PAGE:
It requires a massive effort to make the Olympic games happen every two years.
But behind the scenes, there’s an entire team of people working to make sure the broadcast you watch at home runs smoothly.
There is a security team of hundreds of people monitoring the cyber side of the games and blocking malicious cyberattacks every day.
"Just to kind of get give some examples here, the Olympic website alone can see tens of thousands of malicious requests per second that they need to block. So, I don't think it gets really any more real-time than that,” said Mike Spotts, chief operating officer of Cyber Defense Labs in Dallas.
Spotts offered exclusive insight into how protecting all things tied to the Olympics in the cyber world works. Previously, he has helped manage cybersecurity operations for previous games in London, Rio de Janeiro and Pyeongchang. He also worked cyber security for the Rugby World Cup and the G7 summit.
"With billions of viewers, it's critical that the broadcasting doesn't go down and that the press have constant connections to be able to make those updates to the broadcasting teams to be as in real time as possible," he said. "So there's a lot that goes on just monitoring those broadcast connections."
He said the goal is to protect not only the broadcast but all things tied to the Olympics, both on-air and online.
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"Let's think about the Olympic Games, right? It's one of the most-watched sporting events in the world. And we're talking billions of viewers. So, with that comes everything from confidential data to fans purchasing tickets and memorabilia, to the press, and even various sponsors,” said Spotts. “And so, it really becomes a prime target for cyberattacks and nothing is really off-limits when it comes to the games."
In the past, he said they have dealt with phishing, malware, distributed denial of service and others attacks. Many of these attempts happen through the Olympic website but can also take the form of fake emails, fake websites and bogus streaming platforms piggybacking off the spotlight of the Olympics.
“In the past, we've seen around 212 million attack attempts just on 2012 the London 2012 Games. Tokyo saw more than double that. So, the attacks are increasing dramatically,” Spotts said.
The cyber teams put years of work into preparing for anything, which can also be dependent on the country that hosts the Olympics.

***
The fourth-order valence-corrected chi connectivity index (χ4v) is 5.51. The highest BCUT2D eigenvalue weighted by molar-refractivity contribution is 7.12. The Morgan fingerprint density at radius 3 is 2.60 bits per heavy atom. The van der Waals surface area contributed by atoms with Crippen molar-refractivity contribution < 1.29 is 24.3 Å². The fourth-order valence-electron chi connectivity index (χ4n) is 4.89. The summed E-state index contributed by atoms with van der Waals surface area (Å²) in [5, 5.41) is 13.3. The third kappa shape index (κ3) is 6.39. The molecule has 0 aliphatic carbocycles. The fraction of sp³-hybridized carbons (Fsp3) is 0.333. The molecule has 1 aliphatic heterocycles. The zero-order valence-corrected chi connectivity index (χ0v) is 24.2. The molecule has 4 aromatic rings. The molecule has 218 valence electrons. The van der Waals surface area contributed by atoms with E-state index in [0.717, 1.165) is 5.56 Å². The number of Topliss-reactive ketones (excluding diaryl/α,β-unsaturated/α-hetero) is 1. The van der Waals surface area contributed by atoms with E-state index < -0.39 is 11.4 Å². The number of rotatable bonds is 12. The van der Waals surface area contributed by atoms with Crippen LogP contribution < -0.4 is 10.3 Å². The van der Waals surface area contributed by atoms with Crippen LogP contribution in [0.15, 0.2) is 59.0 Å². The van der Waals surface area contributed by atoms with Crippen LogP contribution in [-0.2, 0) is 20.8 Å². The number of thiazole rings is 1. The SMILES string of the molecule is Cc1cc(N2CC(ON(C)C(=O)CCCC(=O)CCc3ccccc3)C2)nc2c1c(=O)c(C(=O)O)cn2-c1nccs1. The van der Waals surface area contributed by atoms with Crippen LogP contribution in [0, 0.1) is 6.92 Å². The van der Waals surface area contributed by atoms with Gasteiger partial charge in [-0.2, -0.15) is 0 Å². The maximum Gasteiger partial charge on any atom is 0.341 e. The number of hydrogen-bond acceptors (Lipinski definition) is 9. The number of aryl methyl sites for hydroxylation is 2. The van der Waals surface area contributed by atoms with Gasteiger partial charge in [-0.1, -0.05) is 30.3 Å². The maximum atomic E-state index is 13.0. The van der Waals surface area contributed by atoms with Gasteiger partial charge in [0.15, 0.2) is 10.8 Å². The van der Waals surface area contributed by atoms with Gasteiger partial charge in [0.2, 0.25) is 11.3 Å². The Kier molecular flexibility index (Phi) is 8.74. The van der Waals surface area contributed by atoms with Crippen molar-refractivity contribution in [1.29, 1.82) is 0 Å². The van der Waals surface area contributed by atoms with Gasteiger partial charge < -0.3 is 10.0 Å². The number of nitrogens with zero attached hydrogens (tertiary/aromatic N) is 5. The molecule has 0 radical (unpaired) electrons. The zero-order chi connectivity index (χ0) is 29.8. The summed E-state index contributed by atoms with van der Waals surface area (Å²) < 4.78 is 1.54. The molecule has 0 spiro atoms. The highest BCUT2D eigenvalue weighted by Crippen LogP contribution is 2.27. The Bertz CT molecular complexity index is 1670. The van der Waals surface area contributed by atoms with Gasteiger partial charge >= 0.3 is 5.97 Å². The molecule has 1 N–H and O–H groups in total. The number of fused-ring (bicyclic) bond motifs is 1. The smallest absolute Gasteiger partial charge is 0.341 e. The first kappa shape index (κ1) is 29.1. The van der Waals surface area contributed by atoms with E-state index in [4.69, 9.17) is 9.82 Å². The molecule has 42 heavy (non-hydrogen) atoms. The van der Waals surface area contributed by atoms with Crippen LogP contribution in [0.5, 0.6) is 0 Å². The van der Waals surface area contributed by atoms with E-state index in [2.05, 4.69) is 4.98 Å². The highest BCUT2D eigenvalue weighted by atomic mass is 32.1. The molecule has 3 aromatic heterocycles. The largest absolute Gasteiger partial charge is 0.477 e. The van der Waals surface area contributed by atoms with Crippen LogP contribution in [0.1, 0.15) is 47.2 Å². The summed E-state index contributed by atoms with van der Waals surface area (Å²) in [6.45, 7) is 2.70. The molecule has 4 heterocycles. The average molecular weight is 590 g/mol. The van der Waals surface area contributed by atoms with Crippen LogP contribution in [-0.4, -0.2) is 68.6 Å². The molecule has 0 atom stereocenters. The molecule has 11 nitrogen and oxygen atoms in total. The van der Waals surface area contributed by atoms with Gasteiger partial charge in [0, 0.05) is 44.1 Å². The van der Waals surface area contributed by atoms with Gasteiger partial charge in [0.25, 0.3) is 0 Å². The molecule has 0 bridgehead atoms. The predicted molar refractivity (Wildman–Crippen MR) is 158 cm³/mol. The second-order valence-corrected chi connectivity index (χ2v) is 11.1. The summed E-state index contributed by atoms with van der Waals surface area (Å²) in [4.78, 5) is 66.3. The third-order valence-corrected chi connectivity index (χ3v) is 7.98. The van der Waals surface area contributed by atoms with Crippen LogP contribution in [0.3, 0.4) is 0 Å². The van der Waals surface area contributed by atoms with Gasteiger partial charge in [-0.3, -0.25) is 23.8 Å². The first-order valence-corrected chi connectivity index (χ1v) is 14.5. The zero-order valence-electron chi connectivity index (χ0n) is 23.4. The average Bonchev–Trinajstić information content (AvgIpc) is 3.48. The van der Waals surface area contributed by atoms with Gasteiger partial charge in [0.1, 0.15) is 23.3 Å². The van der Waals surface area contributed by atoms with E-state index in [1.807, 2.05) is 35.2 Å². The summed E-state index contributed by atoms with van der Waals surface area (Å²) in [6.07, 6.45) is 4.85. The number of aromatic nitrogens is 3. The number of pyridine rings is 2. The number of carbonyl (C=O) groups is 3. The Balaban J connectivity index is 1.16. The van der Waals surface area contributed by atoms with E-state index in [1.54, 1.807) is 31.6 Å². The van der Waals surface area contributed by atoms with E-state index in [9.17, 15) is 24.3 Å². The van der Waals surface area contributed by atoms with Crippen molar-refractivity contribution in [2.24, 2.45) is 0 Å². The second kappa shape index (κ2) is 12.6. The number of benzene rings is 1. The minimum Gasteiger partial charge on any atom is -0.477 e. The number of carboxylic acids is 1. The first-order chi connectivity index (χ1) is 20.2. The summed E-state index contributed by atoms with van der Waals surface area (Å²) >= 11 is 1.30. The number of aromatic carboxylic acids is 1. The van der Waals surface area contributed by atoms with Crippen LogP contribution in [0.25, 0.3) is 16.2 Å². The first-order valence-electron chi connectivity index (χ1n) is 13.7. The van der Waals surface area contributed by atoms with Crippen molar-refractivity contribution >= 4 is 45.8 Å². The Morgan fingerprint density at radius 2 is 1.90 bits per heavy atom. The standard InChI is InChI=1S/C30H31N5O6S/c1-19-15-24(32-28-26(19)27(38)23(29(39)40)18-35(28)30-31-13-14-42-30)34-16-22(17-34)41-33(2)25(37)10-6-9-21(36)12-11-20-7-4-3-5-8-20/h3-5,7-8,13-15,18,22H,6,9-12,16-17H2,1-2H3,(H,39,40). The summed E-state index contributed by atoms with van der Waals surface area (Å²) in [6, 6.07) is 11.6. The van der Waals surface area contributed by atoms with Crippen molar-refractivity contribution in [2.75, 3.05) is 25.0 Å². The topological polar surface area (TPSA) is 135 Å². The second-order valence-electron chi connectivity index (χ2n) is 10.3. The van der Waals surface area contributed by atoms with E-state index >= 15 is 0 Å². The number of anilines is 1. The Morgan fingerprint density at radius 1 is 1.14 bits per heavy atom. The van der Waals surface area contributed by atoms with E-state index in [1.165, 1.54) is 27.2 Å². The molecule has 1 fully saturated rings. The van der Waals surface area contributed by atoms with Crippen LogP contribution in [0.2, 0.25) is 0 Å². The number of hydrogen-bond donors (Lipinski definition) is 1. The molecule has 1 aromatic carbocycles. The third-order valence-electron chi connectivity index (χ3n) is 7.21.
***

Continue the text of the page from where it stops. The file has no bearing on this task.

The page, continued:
“You've got to look at, do we need to upgrade or build infrastructure to help support that? Then really being able to run operations on a day-to-day perspective to really monitor the safety of the games,” explained Spotts. “Not many people do understand that the sheer scale of what needs to go into multiple physical locations – servers and applications that are housing confidential data. And then a network that has to really support tens of thousands of high-speed connections that are handling millions of calls, emails, text messages, pictures, and live video, so that billions of people around the world can really watch and take part of it all.”
He recalls one moment during a past event that caused his team to be on high alert.
“It was getting ready to cut to commercial and we were all sitting there watching that, all of this live. And there was just a slight delay in the commercial coming up. There's this black screen literally for maybe half a second where most people probably didn't recognize it, but all of the hair on our arms stood up. We were immediately calling and texting and finding out hey, is something going on?” he remembers. “And luckily, it wasn't. It was just a kind of transition period kind of thing happening. But again, it's something that's always being looked at.”
It just shows how serious the cyber teams are at making sure everything runs smoothly on-air, online and in-person at the games.
“On top of that, you've got this team of hundreds of security that are really monitoring this event 24/7. So, you know, over the course of the games, they analyze billions of events and are blocking millions of malicious attempts,” he added.
This year, there has also been some concern behind security within the host country, China's ties to Russia, and the escalating tension between Russia and Ukraine.
"I think there's always geopolitical concerns that have to be really understood and monitored during these types of events,” said Spotts. "It's everything from low level scammers to criminal gangs, all the way up to nation states. Some are political, social, some are social, and other for just financial gain. So it's kind of a mix of all."
During the Olympic games, viewers and spectators at home will need to watch out for fake pop-ups on the computer leading to phony Olympic merchandise, streaming opportunities and other scams.
"I think things for the average person to be mindful of is to really try to slow down and review the Olympic related links or emails that you that you're seeing or being sent," said Spotts. "If they look off or odd -- where they look too good to be true -- they usually are."
He said up to 80% of Olympic-related websites that he’s seen in the past have been scams.
“It's very easy to get caught off guard and kind of end up in trouble,” Spotts warned.